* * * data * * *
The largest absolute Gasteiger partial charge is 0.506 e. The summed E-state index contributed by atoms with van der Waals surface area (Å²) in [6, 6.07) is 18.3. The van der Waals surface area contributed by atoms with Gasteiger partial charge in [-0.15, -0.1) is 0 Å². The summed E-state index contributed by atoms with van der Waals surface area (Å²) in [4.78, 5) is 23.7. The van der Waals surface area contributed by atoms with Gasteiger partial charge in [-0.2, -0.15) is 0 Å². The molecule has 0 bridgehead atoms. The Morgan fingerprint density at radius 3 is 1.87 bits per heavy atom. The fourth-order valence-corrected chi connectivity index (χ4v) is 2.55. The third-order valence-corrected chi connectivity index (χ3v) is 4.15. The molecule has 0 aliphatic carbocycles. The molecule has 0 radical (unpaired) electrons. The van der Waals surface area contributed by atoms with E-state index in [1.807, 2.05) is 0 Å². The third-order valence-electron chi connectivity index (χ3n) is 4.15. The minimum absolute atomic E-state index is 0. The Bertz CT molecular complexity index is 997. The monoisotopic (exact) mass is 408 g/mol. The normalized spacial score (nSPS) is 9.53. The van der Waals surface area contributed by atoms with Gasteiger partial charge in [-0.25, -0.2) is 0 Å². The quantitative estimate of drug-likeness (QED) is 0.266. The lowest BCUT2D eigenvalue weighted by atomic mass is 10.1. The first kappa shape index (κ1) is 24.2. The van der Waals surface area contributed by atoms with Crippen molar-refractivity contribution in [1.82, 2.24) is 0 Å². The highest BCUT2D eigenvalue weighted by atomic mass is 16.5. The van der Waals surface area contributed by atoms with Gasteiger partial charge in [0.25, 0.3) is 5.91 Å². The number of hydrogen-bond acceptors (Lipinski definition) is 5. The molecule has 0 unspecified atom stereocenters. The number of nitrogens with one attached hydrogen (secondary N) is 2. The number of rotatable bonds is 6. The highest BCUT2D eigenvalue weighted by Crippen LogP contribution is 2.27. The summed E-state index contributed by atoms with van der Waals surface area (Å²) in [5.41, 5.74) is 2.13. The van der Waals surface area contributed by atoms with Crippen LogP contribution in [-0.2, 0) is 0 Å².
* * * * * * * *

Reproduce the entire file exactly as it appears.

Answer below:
The largest absolute Gasteiger partial charge is 0.506 e. The summed E-state index contributed by atoms with van der Waals surface area (Å²) in [6, 6.07) is 18.3. The van der Waals surface area contributed by atoms with Gasteiger partial charge in [-0.15, -0.1) is 0 Å². The summed E-state index contributed by atoms with van der Waals surface area (Å²) in [4.78, 5) is 23.7. The van der Waals surface area contributed by atoms with Gasteiger partial charge in [-0.2, -0.15) is 0 Å². The molecule has 0 bridgehead atoms. The Morgan fingerprint density at radius 3 is 1.87 bits per heavy atom. The fourth-order valence-corrected chi connectivity index (χ4v) is 2.55. The third-order valence-corrected chi connectivity index (χ3v) is 4.15. The molecule has 0 aliphatic carbocycles. The molecule has 0 radical (unpaired) electrons. The van der Waals surface area contributed by atoms with E-state index in [1.807, 2.05) is 0 Å². The third-order valence-electron chi connectivity index (χ3n) is 4.15. The minimum absolute atomic E-state index is 0. The Bertz CT molecular complexity index is 997. The monoisotopic (exact) mass is 408 g/mol. The normalized spacial score (nSPS) is 9.53. The van der Waals surface area contributed by atoms with Gasteiger partial charge in [-0.25, -0.2) is 0 Å². The quantitative estimate of drug-likeness (QED) is 0.266. The lowest BCUT2D eigenvalue weighted by atomic mass is 10.1. The first kappa shape index (κ1) is 24.2. The van der Waals surface area contributed by atoms with Crippen molar-refractivity contribution in [1.82, 2.24) is 0 Å². The highest BCUT2D eigenvalue weighted by atomic mass is 16.5. The van der Waals surface area contributed by atoms with Gasteiger partial charge in [0.25, 0.3) is 5.91 Å². The number of hydrogen-bond acceptors (Lipinski definition) is 5. The molecule has 0 unspecified atom stereocenters. The number of nitrogens with one attached hydrogen (secondary N) is 2. The number of rotatable bonds is 6. The highest BCUT2D eigenvalue weighted by Crippen LogP contribution is 2.27. The summed E-state index contributed by atoms with van der Waals surface area (Å²) in [5.41, 5.74) is 2.13. The van der Waals surface area contributed by atoms with Crippen LogP contribution in [-0.2, 0) is 0 Å².